As people begin to experience the online world, a common concern AVG A/NZ general manager, Sam Hendry, has seem among end users is around trust.
Hendry made the observation during the launch of AVG Internet Security 2014 in Sydney, where he said people nowadays are concerned about whom may be watching them and why.
"The questions of whom we trust and why we trust them have become an active choice," he said.
"We're cynical and we seek out reasons to trust, and we actively seek out who we feel we can trust and have confidence in."
Hendry adds that trust and privacy go hand-in-hand, and one can not exist without the other.
"Trust is a by-product of trusting someone's privacy," he said.
"However, with the Internet, not everyone respects your privacy."
Hendry admits that one of the reasons is maybe because privacy hard to define and interpret.
"Is it a right of a civilised society?" he asked.
"Or is it just an idea, something that we have to actively chose in life and never presume to enjoy?"
At AVG, Hendry said it is the former but a lot of companies would say it is the latter.
"They said it is the trade for using free products and services, but it shouldn't have to be that way," he said.
"At least, we should know when we make the trade, because now it is rarely clear."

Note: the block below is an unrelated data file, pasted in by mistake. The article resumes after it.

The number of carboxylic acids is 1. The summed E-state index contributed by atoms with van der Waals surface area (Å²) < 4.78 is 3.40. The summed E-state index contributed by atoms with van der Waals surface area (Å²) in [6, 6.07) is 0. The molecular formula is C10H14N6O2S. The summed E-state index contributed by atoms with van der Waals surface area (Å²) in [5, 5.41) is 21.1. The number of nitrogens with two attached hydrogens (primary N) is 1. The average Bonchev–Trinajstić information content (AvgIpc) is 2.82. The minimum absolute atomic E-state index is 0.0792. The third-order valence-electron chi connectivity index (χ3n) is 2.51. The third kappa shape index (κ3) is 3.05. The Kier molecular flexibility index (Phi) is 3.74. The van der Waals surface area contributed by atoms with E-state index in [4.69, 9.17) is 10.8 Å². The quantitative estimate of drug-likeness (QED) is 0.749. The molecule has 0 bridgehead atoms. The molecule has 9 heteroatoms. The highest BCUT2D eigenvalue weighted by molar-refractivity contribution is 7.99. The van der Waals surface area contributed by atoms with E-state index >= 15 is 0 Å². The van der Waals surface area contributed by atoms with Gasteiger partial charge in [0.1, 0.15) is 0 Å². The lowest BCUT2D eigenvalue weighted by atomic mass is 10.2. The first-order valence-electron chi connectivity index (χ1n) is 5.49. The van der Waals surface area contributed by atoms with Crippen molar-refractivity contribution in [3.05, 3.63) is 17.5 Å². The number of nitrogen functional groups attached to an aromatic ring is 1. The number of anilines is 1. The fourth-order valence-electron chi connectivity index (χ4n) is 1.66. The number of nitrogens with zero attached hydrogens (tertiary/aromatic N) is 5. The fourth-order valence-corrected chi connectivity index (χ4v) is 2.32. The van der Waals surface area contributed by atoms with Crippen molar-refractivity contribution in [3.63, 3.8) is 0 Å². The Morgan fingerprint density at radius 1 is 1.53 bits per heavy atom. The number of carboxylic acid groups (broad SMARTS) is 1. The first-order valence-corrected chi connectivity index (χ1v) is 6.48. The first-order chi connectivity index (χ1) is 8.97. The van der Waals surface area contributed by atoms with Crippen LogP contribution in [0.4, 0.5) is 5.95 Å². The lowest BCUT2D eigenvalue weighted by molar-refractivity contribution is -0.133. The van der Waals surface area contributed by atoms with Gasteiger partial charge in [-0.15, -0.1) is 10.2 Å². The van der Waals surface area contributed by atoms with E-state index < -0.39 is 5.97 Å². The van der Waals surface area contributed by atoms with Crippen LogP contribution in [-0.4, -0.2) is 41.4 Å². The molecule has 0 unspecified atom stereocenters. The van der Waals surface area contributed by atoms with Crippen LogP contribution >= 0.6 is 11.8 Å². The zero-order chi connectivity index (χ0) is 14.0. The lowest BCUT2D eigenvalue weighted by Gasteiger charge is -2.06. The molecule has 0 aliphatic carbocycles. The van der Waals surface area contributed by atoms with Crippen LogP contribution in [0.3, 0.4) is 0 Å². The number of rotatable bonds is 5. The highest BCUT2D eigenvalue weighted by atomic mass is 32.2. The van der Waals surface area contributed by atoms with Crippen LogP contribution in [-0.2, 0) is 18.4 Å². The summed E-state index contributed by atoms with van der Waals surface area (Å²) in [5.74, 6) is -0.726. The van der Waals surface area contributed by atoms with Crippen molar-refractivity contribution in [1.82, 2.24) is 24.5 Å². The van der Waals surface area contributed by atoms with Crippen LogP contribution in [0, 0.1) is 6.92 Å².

The data explosion
In 2015, Hendry said the volume of annual Internet traffic is expected to pass the zetabyte threshold.
While this hyper connectivity presents an opportunity to bring the world together, he said it can also lead to tremendous exposure for individuals.
"All that data, financial, social, family, photographs, are being shared through the devices we use," he said.
All the while it is being collected and analysed, some of it with our knowledge, but there are some companies that are gaining such insight into the lives of end users without their permission or knowledge.
"Connectivity is changing our world, society, culture and concept of privacy and ideas about who or what we trust," Hendry said.
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